Remember that the difficulty of positioning also depends on your resources and knowledge. What may be difficult to position for you, may be easy for another

Why do I have to click on each keyword to see its difficulty?

This is a question that I am asked from time to time, and it makes sense.

When you use KWFinder you will see that you have to click on a keyword to see the KD metric, unless you or another user has recently consulted it.

Why doesn’t KWFinder directly show the difficulty in all the keywords, instead of clicking one by one?

The answer is logical: since the difficulty to position each keyword is calculated in real time, the only way to achieve it without blocking the tool is to update it for the keywords when you really need it.


Metrics of the results in Google for each keyword


In addition to the KD metric, or difficulty to position a keyword, Kwfinder shows you the detail of the first 10 Google results for that keyword.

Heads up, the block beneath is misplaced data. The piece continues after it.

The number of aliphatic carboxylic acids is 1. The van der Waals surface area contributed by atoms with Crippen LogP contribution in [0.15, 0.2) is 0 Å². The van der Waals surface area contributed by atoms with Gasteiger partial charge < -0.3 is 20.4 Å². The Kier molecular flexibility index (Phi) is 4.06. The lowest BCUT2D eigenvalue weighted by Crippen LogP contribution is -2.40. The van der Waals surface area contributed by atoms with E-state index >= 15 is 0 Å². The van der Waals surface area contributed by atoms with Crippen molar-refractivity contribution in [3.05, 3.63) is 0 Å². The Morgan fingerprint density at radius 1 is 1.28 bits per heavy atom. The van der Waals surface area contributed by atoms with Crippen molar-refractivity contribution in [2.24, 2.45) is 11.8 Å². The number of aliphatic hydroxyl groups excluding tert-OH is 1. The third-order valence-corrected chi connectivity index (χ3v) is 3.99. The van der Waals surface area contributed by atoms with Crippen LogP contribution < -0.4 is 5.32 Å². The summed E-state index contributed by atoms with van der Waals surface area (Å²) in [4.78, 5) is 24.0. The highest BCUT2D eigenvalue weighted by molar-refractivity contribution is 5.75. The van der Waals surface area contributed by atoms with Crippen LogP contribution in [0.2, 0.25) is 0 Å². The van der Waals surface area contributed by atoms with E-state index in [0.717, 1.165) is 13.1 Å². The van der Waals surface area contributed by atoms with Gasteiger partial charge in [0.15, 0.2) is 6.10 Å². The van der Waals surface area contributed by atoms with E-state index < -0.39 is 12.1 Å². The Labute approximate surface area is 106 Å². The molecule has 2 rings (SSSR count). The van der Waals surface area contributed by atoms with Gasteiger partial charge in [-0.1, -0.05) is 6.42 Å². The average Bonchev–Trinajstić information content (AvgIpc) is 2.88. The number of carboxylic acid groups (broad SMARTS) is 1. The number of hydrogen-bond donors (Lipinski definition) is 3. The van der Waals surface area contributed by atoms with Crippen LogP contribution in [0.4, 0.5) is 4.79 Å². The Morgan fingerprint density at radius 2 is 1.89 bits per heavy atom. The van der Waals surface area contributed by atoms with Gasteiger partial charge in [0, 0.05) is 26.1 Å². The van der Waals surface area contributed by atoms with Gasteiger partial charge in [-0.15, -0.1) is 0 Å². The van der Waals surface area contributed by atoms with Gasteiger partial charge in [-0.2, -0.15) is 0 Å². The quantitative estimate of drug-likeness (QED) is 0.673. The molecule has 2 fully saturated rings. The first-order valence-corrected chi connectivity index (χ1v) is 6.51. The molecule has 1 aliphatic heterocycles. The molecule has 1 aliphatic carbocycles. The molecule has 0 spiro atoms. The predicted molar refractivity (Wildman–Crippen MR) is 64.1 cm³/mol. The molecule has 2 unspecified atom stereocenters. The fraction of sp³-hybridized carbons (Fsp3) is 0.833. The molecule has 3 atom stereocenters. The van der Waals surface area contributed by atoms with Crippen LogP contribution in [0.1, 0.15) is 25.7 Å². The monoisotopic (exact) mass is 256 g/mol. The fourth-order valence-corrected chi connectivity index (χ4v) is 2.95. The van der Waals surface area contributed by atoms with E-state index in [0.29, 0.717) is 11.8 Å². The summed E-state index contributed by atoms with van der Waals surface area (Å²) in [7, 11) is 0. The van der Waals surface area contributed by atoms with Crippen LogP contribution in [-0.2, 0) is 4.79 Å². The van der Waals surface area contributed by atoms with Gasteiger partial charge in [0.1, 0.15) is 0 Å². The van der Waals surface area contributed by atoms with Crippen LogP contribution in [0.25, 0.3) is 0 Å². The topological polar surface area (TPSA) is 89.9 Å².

It is a very useful detail that helps you quickly visualize what type of results are being positioned in this search, if they correspond to what you would expect to see in that search, their subjective quality, or if they are there “because there is nothing better” to show .

As you know I am a big fan of Majestic metrics and (in addition to other metrics like Moz or Ahrefs) and fortunately they are available both in KWFinder and in theSERPCheckerof Mangools.

Another detail is that Kwfinder shows you the search trend of the keyword at the same time, both in the expanded data on the right side, and in the list of suggestions.

This is an extra help to make decisions about which keywords can be seasonal (they are searched for more at certain times of the year), if they are going up, down, etc.